Three years ago, at the 3rd Plant-Based Vaccines & Antibodies meeting in Verona , I proposed what I thought was a novel idea to move the field of “pharming” forward. With Andres Wigdorovitz from Buenos Aires in Argentina, I suggested that companies in the USA and Europe could advance their recombinant plant-produced biologicals product development very significantly by investing in research groups in countries like Argentina and South Africa, where the science was essentially on par with northern countries, but personnel and facilities cost far less. Moreover, the regulatory and ethical frameworks are often as sophisticated as those of developed countries, and according to the most recent annual report of the International Service for the Acquisition of Agribiotech Applications (ISAAA), in fact developing countries are among the leading proponents of the use of GM plants.
Seriously: of the ten countries growing more than 1 million hectares of GM crops in 2011, seven are developing nations – and six of the ten are in the Americas, with Brazil second to the USA, followed by Argentina, India and Canada. South Africa comes in ninth, ahead of Australia at 12.
While it is not a matter of pride that we generally get paid less than our northern counterparts, it is noteworthy that we in the less developed parts of the globe can probably get more value out of US dollar investments in research: research supplies and equipment cost only marginally more, buildings are probably far cheaper, and keeping laboratory animals is almost certainly less onerous. The increasing digitization of libraries, and preferential rates offered our libraries, means we have access to the same scientific literature as everyone else – and we can almost certainly train students to a similar level of achievement for far less, given lower costs of living in developing countries.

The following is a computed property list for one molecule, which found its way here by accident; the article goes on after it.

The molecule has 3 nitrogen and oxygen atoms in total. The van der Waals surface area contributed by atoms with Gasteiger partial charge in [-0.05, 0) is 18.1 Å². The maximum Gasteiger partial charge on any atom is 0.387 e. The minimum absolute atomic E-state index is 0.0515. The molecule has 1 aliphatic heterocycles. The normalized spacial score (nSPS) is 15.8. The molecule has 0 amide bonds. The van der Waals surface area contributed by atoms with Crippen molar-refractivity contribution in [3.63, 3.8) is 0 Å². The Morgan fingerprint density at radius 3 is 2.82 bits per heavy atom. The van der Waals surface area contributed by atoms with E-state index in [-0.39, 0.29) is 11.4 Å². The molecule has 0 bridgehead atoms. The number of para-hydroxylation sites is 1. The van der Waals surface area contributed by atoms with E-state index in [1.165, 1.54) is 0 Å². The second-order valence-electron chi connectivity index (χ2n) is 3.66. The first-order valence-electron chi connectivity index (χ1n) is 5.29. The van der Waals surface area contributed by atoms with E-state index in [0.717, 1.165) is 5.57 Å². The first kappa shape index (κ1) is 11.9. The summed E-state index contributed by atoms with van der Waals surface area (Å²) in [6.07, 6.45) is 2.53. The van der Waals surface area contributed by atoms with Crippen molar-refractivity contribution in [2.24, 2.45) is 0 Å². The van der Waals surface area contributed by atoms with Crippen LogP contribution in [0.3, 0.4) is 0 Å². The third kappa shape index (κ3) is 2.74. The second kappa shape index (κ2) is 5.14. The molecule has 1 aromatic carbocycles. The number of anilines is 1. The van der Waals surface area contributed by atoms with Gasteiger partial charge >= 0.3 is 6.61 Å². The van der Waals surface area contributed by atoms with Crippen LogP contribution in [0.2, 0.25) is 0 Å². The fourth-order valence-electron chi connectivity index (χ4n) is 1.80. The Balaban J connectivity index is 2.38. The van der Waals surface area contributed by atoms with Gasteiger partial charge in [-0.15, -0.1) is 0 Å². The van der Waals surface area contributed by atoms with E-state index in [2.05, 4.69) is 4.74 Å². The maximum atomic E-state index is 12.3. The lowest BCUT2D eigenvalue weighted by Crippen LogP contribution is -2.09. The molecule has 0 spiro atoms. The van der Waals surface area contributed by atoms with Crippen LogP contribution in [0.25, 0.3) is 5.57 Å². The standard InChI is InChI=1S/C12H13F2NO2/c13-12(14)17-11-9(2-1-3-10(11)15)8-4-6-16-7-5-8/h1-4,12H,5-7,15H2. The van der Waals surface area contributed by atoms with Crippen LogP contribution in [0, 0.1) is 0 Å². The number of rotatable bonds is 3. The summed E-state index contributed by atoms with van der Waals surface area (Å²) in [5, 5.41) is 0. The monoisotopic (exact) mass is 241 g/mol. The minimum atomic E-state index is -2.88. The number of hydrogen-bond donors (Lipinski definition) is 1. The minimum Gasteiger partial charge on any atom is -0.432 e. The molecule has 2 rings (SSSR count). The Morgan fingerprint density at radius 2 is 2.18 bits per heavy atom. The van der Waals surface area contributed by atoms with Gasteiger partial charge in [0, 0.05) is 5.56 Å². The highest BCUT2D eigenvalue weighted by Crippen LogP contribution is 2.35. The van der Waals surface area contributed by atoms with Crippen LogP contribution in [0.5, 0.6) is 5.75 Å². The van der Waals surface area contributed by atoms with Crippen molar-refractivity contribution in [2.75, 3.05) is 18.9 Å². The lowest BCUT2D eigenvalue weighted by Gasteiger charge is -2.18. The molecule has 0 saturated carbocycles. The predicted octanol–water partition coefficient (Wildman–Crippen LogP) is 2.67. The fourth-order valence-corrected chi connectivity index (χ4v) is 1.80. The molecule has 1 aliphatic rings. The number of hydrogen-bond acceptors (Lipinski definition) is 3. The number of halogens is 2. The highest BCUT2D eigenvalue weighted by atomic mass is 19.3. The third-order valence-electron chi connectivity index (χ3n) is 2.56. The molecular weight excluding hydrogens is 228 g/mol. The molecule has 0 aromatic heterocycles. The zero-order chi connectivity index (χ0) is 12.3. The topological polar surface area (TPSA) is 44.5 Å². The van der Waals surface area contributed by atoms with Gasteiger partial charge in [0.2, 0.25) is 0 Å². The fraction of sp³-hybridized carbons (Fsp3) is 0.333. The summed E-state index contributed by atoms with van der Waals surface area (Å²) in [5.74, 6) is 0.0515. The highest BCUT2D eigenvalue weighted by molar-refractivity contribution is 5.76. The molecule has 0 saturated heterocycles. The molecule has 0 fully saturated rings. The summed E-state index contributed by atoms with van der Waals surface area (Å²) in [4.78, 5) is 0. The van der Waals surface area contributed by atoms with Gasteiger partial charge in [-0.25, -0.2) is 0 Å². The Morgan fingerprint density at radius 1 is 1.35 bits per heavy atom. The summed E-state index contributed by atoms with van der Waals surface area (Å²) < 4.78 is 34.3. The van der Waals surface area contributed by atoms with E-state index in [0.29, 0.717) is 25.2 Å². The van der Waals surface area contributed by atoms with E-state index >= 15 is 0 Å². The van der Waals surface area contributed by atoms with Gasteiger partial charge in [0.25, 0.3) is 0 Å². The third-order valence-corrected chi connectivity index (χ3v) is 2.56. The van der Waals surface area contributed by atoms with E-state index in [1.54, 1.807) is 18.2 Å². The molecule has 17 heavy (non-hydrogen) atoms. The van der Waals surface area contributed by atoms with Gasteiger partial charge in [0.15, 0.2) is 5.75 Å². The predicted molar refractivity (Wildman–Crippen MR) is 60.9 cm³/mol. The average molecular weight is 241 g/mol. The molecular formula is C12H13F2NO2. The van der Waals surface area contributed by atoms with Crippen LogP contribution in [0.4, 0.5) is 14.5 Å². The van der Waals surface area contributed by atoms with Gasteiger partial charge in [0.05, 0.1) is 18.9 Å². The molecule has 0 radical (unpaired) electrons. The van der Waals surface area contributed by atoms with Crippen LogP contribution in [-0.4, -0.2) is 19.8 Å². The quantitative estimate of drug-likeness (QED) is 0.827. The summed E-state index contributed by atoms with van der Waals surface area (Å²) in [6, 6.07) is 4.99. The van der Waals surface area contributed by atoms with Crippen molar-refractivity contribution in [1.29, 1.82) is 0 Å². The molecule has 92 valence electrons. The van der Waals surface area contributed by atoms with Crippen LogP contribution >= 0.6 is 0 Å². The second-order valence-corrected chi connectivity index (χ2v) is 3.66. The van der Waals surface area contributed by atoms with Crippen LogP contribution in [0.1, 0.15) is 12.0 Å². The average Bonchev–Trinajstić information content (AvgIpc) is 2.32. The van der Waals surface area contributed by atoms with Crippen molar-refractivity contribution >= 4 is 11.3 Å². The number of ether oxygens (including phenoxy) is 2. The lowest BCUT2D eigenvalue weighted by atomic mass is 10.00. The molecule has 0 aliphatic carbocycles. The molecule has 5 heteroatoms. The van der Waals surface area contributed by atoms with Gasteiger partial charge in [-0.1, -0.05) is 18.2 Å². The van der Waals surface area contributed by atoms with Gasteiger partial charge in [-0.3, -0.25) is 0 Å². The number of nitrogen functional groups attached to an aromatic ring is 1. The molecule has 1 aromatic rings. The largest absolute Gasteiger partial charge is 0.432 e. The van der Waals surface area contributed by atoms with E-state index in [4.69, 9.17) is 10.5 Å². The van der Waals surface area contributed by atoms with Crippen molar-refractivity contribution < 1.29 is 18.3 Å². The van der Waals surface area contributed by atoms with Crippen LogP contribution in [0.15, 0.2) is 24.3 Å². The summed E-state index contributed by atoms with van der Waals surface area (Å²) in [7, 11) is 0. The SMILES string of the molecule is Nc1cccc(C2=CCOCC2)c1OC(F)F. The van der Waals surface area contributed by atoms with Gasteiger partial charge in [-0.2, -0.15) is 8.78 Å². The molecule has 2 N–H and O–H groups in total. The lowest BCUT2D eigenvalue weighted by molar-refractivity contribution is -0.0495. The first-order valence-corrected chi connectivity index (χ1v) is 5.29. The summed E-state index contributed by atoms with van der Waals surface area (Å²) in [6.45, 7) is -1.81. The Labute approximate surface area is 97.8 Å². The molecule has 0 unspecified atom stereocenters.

It is interesting, then, that The Scientist should have just published an opinion piece titled “A Big Pharma Biotech Fund”, in which Mark Kessel proposes that
“… a Biotech Fund, seeded by pharmaceutical companies, could focus on investing in early-stage drugs being developed in smaller biotechs, which could, in return, fuel Big Pharma’s need for innovative drugs. Such a fund would simultaneously solve the biotech industry’s current capital constraints and reduce the threat to Pharma’s pipeline.”
This makes sense in so many ways: Big Pharma could divest itself of significant costly infrastructure and personnel, and create a reservoir of potential products made far more cheaply than they could, that they could tap at will.
I would go one step further, however: I would suggest that Big Pharma could get even more bang for its bucks by investing in research centres in places with a sophisticated scientific work force like India, Argentina, South Africa – and if the US would let them, Cuba. They could tie up with prestigious local universities, given that small biotechs are probably thin on the ground, and earn considerable brownie points for developing local potential, as well as pipelines of potential products. Who knows, it might even be possible to reduce drug and biological costs as a result, so that they can actually be used where they were researched.
Kessel is, of course, thinking only of developed nations and almost certainly the USA in particular – however, it makes a lot of sense to expand a Big Pharma Funding Consortium project to include countries with expertise, but not a lot of research money. It would help stop the inexorable brain drain from developing to developed countries, and – given the huge scale of the potential funding resource – go a long way to leveling the playing fields in pharmaceutical and biological research.
Plus, I might get my biopharming projects funded at last, seeing as my government and its agencies seem to be in no hurry to oblige.
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